By the late spring of 1932, Gov. Franklin Delano Roosevelt was the clear front-runner for the Democratic nomination for president. He already had the support of more than half the delegates to the upcoming Chicago convention, and his closest competitors were Al Smith and John Nance Garner, the also-ran and might-have-been, respectively, of 1928. With the unemployment rate stuck at 20 percent and the most unpopular incumbent president since, well, ever, F.D.R. had what politicians like to call the luxury of ambiguity: Voters were so desperate for change, any change, that he didn’t have to spell out a legislative program, just flash his now-familiar jaunty smile and let the electoral clock run out.
But Roosevelt took it one step further. He made his lack of a legislative program the centerpiece of his campaign: “The country needs and, unless I mistake its temper, the country demands, bold, persistent experimentation,” Roosevelt said that May at Oglethorpe University’s commencement. “It is common sense to take a method and try it: If it fails, admit it frankly and try another. But above all, try something.” At Oglethorpe, then, Mr. Roosevelt came out as that almost always beloved American character: the bottom-line pragmatist, the guy who cuts through the cant and simply asks, “What works?” This was a very different approach from that of his fellow political practitioners elsewhere in America and in Europe, where the ideological warfare of the 1920s and ’30s had literally turned into a blood sport.
Mr. Roosevelt’s legacy, then, isn’t some dusty, dogmatic form of American market socialism but rather a principled, though unapologetically nonideological pragmatism. In that sense, F.D.R.’s approach is not entirely unlike Catholic social teaching, which also stresses the “must” and the “why” but largely leaves the “how” to the community to decide. “What are the most effective, just means to a more just and peaceful world?” Catholics are meant to ask, while deploying all the resources of our tradition in order to answer the question in a given political context.
That is the exact opposite of an ideological approach to politics. For an ideology, regardless of whether it originates on the left or the right, always answers its own question. This self-enclosed systematic worldview is often expressed as “the belief that everything that happens is explicable in terms of the relevant structure,” writes Kenneth Minogue. That is what makes these intellectual idols so popular. By virtue of their circular explanatory power, ideologies are seemingly omniscient.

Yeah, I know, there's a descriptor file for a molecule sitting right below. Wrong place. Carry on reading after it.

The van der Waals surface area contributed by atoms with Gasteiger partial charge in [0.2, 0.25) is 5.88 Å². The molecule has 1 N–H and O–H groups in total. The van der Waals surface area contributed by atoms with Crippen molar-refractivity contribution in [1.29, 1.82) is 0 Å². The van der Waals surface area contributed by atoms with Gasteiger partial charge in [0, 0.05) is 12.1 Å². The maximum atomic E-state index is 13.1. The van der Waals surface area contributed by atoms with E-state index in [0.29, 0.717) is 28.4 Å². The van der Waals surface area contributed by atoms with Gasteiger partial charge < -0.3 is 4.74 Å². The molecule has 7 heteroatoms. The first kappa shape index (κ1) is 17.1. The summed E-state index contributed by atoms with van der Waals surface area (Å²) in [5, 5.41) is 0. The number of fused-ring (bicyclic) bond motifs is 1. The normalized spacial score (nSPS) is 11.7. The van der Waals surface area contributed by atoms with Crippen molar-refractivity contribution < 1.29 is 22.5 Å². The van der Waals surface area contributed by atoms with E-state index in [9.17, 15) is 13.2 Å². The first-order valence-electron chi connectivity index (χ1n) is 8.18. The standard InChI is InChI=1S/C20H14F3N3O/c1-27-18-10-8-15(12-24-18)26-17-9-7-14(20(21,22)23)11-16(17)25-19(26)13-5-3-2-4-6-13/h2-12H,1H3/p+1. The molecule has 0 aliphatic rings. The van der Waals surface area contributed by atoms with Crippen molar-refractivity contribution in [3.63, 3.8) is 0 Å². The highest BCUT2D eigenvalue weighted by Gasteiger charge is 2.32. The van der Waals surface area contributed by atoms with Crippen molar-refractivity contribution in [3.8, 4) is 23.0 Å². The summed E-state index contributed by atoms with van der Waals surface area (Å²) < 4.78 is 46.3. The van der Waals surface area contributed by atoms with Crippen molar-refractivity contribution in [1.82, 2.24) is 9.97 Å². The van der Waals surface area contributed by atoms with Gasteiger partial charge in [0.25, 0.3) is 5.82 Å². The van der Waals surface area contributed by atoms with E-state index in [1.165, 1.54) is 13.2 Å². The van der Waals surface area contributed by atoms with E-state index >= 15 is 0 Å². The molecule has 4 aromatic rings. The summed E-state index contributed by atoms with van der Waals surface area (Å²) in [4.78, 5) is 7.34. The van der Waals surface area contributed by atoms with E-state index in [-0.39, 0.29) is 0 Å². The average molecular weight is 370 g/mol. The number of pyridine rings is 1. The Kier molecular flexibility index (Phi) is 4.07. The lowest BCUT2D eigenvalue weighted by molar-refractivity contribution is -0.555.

Although ideological thinking is popular, it should be clear that it and the political narcissism that almost always accompanies it are essentially incompatible with a Catholic worldview. We share a vision of the political life that is centered on the common good, as Bishop Robert McElroy reminds us in this issue: “The sum total of social conditions which allow people, either as groups or as individuals, to reach their fulfillment more readily and more easily.... [E]very group must take into account the needs and legitimate aspirations of every other group, and still more, of the human family as a whole.” A more down-to-earth, or practical way of putting that perhaps is what Helen Alvaré writes in her debut column, also in this issue: “It might go a long way if Catholics managed to avoid two political tics: speaking as if a particular candidate or party embodied Christ-like love for all people; and forgetting how many proposed laws are a complex mix of good and bad.”
All in all, that’s pretty good political advice. We might try it out in the next election cycle. As someone once said, we have nothing to fear but fear itself.